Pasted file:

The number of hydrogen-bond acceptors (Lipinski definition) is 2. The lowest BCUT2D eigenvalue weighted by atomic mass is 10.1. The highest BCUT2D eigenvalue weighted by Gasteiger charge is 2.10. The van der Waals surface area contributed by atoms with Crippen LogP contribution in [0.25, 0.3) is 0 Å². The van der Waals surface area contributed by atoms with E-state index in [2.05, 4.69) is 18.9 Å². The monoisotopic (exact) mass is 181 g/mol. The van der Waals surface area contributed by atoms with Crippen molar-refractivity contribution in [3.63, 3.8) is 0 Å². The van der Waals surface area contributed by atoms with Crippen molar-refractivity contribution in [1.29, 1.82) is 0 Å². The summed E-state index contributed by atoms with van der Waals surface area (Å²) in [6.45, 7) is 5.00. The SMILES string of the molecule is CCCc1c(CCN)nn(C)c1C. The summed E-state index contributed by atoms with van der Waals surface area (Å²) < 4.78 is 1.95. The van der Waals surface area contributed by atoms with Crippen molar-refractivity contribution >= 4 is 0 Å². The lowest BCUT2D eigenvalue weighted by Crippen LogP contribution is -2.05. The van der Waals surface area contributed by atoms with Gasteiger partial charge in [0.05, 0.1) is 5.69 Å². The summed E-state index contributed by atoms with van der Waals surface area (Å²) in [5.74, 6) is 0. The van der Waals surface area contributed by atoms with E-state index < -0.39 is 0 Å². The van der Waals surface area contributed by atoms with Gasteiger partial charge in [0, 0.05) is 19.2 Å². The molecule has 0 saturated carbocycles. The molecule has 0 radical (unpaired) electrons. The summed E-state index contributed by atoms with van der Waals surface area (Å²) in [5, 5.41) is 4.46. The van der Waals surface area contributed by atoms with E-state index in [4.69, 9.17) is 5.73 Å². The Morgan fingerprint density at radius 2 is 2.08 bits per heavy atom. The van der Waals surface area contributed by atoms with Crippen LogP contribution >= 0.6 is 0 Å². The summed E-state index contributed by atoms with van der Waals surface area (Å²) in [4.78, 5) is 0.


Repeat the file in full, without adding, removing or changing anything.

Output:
The number of hydrogen-bond acceptors (Lipinski definition) is 2. The lowest BCUT2D eigenvalue weighted by atomic mass is 10.1. The highest BCUT2D eigenvalue weighted by Gasteiger charge is 2.10. The van der Waals surface area contributed by atoms with Crippen LogP contribution in [0.25, 0.3) is 0 Å². The van der Waals surface area contributed by atoms with E-state index in [2.05, 4.69) is 18.9 Å². The monoisotopic (exact) mass is 181 g/mol. The van der Waals surface area contributed by atoms with Crippen molar-refractivity contribution in [3.63, 3.8) is 0 Å². The van der Waals surface area contributed by atoms with Crippen molar-refractivity contribution in [1.29, 1.82) is 0 Å². The summed E-state index contributed by atoms with van der Waals surface area (Å²) in [6.45, 7) is 5.00. The SMILES string of the molecule is CCCc1c(CCN)nn(C)c1C. The summed E-state index contributed by atoms with van der Waals surface area (Å²) < 4.78 is 1.95. The van der Waals surface area contributed by atoms with Crippen molar-refractivity contribution >= 4 is 0 Å². The lowest BCUT2D eigenvalue weighted by Crippen LogP contribution is -2.05. The van der Waals surface area contributed by atoms with Gasteiger partial charge in [0.05, 0.1) is 5.69 Å². The summed E-state index contributed by atoms with van der Waals surface area (Å²) in [5.74, 6) is 0. The van der Waals surface area contributed by atoms with E-state index < -0.39 is 0 Å². The van der Waals surface area contributed by atoms with Gasteiger partial charge in [0, 0.05) is 19.2 Å². The molecule has 0 saturated carbocycles. The molecule has 0 radical (unpaired) electrons. The summed E-state index contributed by atoms with van der Waals surface area (Å²) in [5, 5.41) is 4.46. The van der Waals surface area contributed by atoms with E-state index in [4.69, 9.17) is 5.73 Å². The Morgan fingerprint density at radius 2 is 2.08 bits per heavy atom. The van der Waals surface area contributed by atoms with Crippen LogP contribution >= 0.6 is 0 Å². The summed E-state index contributed by atoms with van der Waals surface area (Å²) in [4.78, 5) is 0.